Academic journal article Journal of Research Administration

The Role of "Development" in a Research Administration Office

Academic journal article Journal of Research Administration

The Role of "Development" in a Research Administration Office

Article excerpt

Introduction

This paper will essentially examine the demands for U.S. institutions of higher education to develop externally sponsored programs as an answer to the increasing challenges placed before them and the methods these institutions are using to do so. An institution of higher education will be defined in this paper as an organization that provides associates, bachelors, masters, and/or doctorate prepared degrees to qualified individuals.

State and private institutions of higher learning will be examined. Although there are some philosophical and funding differences between state and private institutions of higher education, they are still faced with many similar problems in creating innovative services and programs for society. Both state and private institutions also solicit and receive funding from common sources, including: (a) federal and state agencies, (b) private and corporate foundations, and (c) industries. Since both state and private institutions of higher education are facing these similar challenges, both will be examined and included in the definition of an "institution of higher education".

As society has become more complex in the twentieth and twenty-first centuries, there have been increasing demands for institutions of higher education to offer new services, and become more adaptable to the world's changing needs. With the evolution towards globalization, higher education institutions are challenged to transform their way of doing business while at the same time facing many roadblocks.

The United States (U.S.) has changed rapidly since the end of World War II, from 1945 to 2005. Institutions of higher education have played a highly significant role in not only preparing the U.S. population for the technological changes taking place, but also bringing many innovative technologies and policy changes to U.S. society in those 60 years. Consequently, state and federal legislators, who have been pivotal in funding many of the innovative research and service programs to institutions of higher education during that time demand that the education sector continue to develop and create opportunities for the ever-changing U.S. and international society--be it innovative curriculums, community service, or new technologies. The challenge of doing so is only compounded by the limitations of resources--the most limiting being lack of funding.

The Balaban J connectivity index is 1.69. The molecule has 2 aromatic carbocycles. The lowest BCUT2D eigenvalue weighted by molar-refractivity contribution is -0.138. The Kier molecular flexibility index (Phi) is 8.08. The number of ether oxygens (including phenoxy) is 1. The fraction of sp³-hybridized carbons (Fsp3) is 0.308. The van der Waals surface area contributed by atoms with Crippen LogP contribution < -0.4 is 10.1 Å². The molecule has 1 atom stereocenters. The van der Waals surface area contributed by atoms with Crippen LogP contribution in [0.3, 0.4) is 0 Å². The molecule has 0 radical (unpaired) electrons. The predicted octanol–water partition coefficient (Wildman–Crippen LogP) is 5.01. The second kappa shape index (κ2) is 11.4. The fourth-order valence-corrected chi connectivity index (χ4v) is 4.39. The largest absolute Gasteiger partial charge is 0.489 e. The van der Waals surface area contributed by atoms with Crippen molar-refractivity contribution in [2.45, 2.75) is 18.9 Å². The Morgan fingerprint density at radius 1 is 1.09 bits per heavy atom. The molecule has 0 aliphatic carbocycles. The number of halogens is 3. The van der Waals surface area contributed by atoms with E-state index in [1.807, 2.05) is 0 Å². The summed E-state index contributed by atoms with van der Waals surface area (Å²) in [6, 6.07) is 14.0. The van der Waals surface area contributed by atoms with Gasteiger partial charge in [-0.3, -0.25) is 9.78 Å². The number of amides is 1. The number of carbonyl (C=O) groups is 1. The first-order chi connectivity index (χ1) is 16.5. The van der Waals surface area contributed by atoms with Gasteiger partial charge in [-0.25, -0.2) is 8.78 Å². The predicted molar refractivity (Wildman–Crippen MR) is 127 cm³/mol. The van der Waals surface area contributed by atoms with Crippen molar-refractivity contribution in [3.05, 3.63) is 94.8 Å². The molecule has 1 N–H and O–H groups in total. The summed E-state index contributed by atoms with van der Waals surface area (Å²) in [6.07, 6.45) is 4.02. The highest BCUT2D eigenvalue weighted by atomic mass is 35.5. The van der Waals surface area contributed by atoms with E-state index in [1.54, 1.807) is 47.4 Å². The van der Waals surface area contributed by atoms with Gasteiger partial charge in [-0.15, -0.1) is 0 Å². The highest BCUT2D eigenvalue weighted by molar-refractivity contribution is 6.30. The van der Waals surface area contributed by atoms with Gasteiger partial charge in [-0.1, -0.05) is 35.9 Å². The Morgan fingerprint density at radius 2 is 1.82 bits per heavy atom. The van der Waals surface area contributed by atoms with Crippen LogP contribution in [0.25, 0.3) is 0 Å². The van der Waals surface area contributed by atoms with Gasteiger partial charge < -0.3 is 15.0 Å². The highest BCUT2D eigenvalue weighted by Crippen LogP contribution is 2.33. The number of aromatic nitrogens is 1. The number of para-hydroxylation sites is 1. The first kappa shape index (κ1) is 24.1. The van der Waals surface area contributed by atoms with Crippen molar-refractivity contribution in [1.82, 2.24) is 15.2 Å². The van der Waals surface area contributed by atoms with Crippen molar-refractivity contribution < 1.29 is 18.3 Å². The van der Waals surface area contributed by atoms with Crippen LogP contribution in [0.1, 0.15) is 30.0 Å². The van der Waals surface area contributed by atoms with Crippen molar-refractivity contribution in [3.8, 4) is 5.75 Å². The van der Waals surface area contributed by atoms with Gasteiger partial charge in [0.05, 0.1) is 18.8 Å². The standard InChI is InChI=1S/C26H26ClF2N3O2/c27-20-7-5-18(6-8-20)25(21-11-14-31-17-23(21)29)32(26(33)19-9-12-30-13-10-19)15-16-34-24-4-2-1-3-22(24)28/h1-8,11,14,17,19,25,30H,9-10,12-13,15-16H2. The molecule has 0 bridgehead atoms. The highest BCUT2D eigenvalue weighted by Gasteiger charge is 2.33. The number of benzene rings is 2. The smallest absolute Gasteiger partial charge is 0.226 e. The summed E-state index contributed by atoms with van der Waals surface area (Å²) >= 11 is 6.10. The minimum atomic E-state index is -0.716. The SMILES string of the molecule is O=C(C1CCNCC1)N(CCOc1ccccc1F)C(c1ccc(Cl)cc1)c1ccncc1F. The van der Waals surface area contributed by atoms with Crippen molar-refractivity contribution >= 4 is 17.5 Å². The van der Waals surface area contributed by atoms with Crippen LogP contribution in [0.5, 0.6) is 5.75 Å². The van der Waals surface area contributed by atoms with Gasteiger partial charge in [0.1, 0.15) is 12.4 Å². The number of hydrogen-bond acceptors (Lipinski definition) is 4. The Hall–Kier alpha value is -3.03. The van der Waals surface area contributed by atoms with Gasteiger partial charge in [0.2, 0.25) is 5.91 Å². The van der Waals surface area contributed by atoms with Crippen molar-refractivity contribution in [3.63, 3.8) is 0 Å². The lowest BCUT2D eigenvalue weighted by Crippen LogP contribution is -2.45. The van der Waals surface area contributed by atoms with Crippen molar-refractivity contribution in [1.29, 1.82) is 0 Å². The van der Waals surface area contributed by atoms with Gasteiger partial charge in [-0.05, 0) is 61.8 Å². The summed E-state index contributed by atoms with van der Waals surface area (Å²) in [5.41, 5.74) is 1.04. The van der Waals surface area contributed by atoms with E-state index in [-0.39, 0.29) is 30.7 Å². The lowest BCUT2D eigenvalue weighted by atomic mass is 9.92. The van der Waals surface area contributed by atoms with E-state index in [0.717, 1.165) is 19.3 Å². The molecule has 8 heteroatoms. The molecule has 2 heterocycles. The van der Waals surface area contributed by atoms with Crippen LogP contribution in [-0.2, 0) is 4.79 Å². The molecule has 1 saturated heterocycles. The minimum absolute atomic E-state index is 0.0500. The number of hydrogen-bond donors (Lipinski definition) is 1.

The downturn in the U.S. economy has effected all institutions of higher education institutions. State institution's budgets are most directly affected through reductions in their government appropriated dollars. However, all institutions of higher education have had to respond to the limitation on dollars available from external funding sources, and the burden of increasing external funding is often placed on the sponsored programs offices. To do so, though, requires an expansion of the role of such an office. If we expand our view of Sponsored Programs Offices as facilitators to also include development, we see great possibilities in providing the needed resources to assist institutions of higher education in meeting some of the challenges they face today.

Traditionally, the role of development is defined as assisting institutions of higher education in developing strategies and creating relationships specifically tied to fundraising activities with the target audience being individuals or corporations providing gifts to such institutions. As we discuss development here, our definition differs from the traditional definition of development, above, to include state or federal government or corporate entities providing funds through contracts or grants.

The duties and tasks of Sponsored Programs Offices are varied. Every research office is organized differently according to each organization's structure and mission. However, the goal of all Sponsored Programs Offices should be to facilitate the procurement of funding for sponsored programs, and the administration of the programs brought to fruition. …

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